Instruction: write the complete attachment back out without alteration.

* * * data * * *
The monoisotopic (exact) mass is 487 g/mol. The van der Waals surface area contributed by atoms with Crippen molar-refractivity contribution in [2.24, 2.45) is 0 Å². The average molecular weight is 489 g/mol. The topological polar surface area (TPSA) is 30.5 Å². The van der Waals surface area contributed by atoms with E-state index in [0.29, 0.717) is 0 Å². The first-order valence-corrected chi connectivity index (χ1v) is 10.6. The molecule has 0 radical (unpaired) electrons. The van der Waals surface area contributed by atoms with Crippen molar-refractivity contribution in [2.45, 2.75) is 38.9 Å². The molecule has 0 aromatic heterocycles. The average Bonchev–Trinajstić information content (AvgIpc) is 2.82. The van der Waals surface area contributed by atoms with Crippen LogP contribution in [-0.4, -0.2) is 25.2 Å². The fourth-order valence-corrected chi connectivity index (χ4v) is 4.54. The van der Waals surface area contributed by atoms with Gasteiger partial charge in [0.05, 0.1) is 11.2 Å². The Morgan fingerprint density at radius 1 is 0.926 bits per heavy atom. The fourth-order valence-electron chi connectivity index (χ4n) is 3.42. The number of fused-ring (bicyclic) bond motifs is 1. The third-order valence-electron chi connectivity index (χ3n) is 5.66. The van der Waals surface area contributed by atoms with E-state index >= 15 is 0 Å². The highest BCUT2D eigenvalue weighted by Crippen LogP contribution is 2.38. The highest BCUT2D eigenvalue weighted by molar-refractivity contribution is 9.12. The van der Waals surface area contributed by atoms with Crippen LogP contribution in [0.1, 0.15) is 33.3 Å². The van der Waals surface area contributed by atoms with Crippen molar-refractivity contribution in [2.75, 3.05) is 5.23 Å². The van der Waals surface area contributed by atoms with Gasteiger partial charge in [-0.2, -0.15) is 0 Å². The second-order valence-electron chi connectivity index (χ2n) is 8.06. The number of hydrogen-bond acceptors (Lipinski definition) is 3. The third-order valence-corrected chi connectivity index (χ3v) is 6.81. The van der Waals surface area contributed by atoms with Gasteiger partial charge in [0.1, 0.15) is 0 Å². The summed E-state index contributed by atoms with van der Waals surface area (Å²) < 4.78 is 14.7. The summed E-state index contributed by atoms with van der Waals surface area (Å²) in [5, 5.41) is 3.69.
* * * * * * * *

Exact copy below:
The monoisotopic (exact) mass is 487 g/mol. The van der Waals surface area contributed by atoms with Crippen molar-refractivity contribution in [2.24, 2.45) is 0 Å². The average molecular weight is 489 g/mol. The topological polar surface area (TPSA) is 30.5 Å². The van der Waals surface area contributed by atoms with E-state index in [0.29, 0.717) is 0 Å². The first-order valence-corrected chi connectivity index (χ1v) is 10.6. The molecule has 0 radical (unpaired) electrons. The van der Waals surface area contributed by atoms with Crippen molar-refractivity contribution in [2.45, 2.75) is 38.9 Å². The molecule has 0 aromatic heterocycles. The average Bonchev–Trinajstić information content (AvgIpc) is 2.82. The van der Waals surface area contributed by atoms with Crippen LogP contribution in [-0.4, -0.2) is 25.2 Å². The fourth-order valence-corrected chi connectivity index (χ4v) is 4.54. The van der Waals surface area contributed by atoms with Gasteiger partial charge in [0.05, 0.1) is 11.2 Å². The Morgan fingerprint density at radius 1 is 0.926 bits per heavy atom. The fourth-order valence-electron chi connectivity index (χ4n) is 3.42. The number of fused-ring (bicyclic) bond motifs is 1. The third-order valence-electron chi connectivity index (χ3n) is 5.66. The van der Waals surface area contributed by atoms with E-state index >= 15 is 0 Å². The highest BCUT2D eigenvalue weighted by Crippen LogP contribution is 2.38. The highest BCUT2D eigenvalue weighted by molar-refractivity contribution is 9.12. The van der Waals surface area contributed by atoms with Crippen LogP contribution in [0.1, 0.15) is 33.3 Å². The van der Waals surface area contributed by atoms with Crippen molar-refractivity contribution in [2.75, 3.05) is 5.23 Å². The van der Waals surface area contributed by atoms with Gasteiger partial charge in [-0.2, -0.15) is 0 Å². The second-order valence-electron chi connectivity index (χ2n) is 8.06. The number of hydrogen-bond acceptors (Lipinski definition) is 3. The third-order valence-corrected chi connectivity index (χ3v) is 6.81. The van der Waals surface area contributed by atoms with Gasteiger partial charge in [0.1, 0.15) is 0 Å². The summed E-state index contributed by atoms with van der Waals surface area (Å²) < 4.78 is 14.7. The summed E-state index contributed by atoms with van der Waals surface area (Å²) in [5, 5.41) is 3.69.